enerally, the most efficient way to get to a destination is to plan ahead and use a road map (usually electronic these days). To move forward as an organization, we also need a road map! But what does this look like for you and AADE? Let me introduce AADE’s 2016-2018 Strategic Plan. It was created by many stakeholders, well-thought out, and carefully reviewed.
Where did we start? During the 2014 AADE Annual Meeting (yes, nearly one and a half years ago), a large group of stakeholders was brought together for an initial planning session, guided by an expert in strategic planning. We looked at where we currently were, and then considered the possible future of diabetes and diabetes education. Then, at our January 2015 AADE Board Meeting, we spent another day with a guided session, followed by several sessions for the Board and a Board committee, and a lot of work by the AADE staff. Our result was a carefully planned road map to guide us to the future, from 2016 to 2018, and beyond.
To best serve people with diabetes, we looked at roles of many others in the Diabetes Educators Spheres of Influence, including Communities, Healthcare Systems, e-Communities and the Global Environment.
One key change from our previous Strategic Plan, which successfully moved us into our current position, was to put “INDIVIDUALS & FAMILIES: Persons with, affected by, or at risk for diabetes and related chronic conditions” in the center. We have always felt that this was our main focus, but this time we wanted to be crystal clear. To best serve people with diabetes, we looked at roles of many others in the “Diabetes Educators Spheres of Influence” including Communities, Healthcare Systems, e-Communities and the Global Environment.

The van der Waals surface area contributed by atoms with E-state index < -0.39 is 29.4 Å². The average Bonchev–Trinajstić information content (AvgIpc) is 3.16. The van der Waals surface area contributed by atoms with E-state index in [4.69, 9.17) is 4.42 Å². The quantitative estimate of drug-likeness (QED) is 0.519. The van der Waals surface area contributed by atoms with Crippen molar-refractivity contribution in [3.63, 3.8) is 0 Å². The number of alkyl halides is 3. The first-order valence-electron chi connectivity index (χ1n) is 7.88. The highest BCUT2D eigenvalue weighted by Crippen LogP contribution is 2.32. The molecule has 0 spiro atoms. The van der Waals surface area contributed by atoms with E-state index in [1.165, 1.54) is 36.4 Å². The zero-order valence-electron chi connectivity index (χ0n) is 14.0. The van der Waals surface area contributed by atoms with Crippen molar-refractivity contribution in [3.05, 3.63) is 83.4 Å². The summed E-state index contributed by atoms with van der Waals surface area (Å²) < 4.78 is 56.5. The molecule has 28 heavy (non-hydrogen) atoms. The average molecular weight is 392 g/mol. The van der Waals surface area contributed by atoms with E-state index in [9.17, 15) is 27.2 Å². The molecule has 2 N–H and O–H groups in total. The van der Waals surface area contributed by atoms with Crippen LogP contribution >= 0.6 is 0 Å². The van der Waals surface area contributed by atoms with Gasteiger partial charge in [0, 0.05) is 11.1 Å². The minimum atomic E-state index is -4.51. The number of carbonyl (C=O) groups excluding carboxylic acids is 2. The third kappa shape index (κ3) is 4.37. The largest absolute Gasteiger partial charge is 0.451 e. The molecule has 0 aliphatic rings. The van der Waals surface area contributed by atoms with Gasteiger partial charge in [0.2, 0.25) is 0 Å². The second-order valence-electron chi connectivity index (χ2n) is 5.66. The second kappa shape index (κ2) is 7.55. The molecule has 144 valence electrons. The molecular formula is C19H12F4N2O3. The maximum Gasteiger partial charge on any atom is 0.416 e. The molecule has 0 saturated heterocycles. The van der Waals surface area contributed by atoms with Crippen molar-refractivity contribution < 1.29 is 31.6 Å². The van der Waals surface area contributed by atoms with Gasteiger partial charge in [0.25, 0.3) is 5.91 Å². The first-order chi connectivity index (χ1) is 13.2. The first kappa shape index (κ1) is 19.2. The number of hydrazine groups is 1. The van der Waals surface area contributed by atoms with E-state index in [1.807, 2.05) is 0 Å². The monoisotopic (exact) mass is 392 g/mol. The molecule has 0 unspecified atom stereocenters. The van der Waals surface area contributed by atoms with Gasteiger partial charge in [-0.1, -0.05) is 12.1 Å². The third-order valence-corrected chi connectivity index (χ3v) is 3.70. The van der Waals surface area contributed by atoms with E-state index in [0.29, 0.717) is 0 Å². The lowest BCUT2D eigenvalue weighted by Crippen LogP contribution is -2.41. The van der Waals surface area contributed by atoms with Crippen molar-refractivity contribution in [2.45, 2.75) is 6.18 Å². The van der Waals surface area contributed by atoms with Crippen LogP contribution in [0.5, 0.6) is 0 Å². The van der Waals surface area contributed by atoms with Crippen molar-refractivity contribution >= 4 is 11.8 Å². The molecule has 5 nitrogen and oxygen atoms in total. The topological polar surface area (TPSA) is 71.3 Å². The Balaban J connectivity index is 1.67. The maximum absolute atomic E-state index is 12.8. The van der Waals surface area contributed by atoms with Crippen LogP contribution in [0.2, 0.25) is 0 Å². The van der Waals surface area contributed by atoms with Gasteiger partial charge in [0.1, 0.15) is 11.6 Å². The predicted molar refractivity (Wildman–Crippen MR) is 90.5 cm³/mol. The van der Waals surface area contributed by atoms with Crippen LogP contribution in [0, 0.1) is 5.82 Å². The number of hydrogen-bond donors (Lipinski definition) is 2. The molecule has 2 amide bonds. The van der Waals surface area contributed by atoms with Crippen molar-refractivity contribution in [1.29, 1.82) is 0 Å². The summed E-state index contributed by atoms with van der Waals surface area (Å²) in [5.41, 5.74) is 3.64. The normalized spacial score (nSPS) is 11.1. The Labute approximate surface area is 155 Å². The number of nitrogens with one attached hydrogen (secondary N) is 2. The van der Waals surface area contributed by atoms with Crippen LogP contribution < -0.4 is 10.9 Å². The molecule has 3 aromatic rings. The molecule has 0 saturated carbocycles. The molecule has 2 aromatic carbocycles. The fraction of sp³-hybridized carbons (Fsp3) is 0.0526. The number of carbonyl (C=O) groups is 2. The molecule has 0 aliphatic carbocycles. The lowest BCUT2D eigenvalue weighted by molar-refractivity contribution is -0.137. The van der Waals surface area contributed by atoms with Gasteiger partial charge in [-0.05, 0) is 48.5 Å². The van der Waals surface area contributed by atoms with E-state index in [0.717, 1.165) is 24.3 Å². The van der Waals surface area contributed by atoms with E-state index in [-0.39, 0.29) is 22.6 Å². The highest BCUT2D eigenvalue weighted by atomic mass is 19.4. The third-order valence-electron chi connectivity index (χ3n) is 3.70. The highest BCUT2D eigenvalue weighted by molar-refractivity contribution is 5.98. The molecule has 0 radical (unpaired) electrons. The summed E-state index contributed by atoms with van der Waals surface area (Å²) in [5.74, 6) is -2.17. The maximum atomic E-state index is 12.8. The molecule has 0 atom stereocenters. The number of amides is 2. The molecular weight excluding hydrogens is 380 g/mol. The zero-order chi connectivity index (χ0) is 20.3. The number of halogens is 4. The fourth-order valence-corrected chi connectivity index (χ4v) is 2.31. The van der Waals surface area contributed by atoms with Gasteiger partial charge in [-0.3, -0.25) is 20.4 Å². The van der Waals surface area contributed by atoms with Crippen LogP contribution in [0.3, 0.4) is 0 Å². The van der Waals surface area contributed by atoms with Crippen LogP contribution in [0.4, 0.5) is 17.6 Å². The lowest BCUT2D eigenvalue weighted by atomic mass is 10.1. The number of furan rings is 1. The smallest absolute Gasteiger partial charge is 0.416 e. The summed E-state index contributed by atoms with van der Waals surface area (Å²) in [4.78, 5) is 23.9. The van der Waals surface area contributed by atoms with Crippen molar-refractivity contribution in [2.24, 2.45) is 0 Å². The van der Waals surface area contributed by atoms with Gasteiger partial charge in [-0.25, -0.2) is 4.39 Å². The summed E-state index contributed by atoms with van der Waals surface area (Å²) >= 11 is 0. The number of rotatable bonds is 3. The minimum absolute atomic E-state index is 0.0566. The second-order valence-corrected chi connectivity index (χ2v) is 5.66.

The next step was to revise our Mission, Vision and to put forth Guiding Principles. Check them out on the AADE website.
To achieve our goals, we will work toward four key items:
- Diabetes Educator Excellence
- Value-Based Services for Population Health Management
- Diversity and Access
- The Future
As for specific steps on the road map, we have seven strategies, or areas of focus, each with explicit outcomes to measure our success. These areas are similar to the way we measure success with behavioral and program goals in diabetes education.
The strategic areas include:
- Emerging Roles and Profession of Diabetes Education and Management
- Population Health Management and New Models of Care
- Diversity in Membership, Products and Services
- Access to Diabetes Self-Management Education and Support
- Digital Technology and Connected Health Environment
- Global Initiatives and Partnerships
- Long-Term Vision for AADE
I encourage you to take a few minutes to look through the Strategic Plan. You might even reflect on where you fit into this future.
Don’t be overwhelmed: AADE is here to help you. As diabetes, diabetes care, our healthcare environment, and our profession move forward, how can we—as diabetes educators/professionals/individuals—evolve to move toward our destinations in the next few years?
About the Author
Karen Kemmis is a physical therapist, exercise physiologist, certified diabetes educator, and also holds certifications in Pilates for rehabilitation and exercise for aging adults. She is based out of SUNY Upstate Medical University in Syracuse, NY and splits her time between a Joslin Diabetes Center affiliate, an outpatient rehabilitation department, and a PT program where she is an adjunct professor.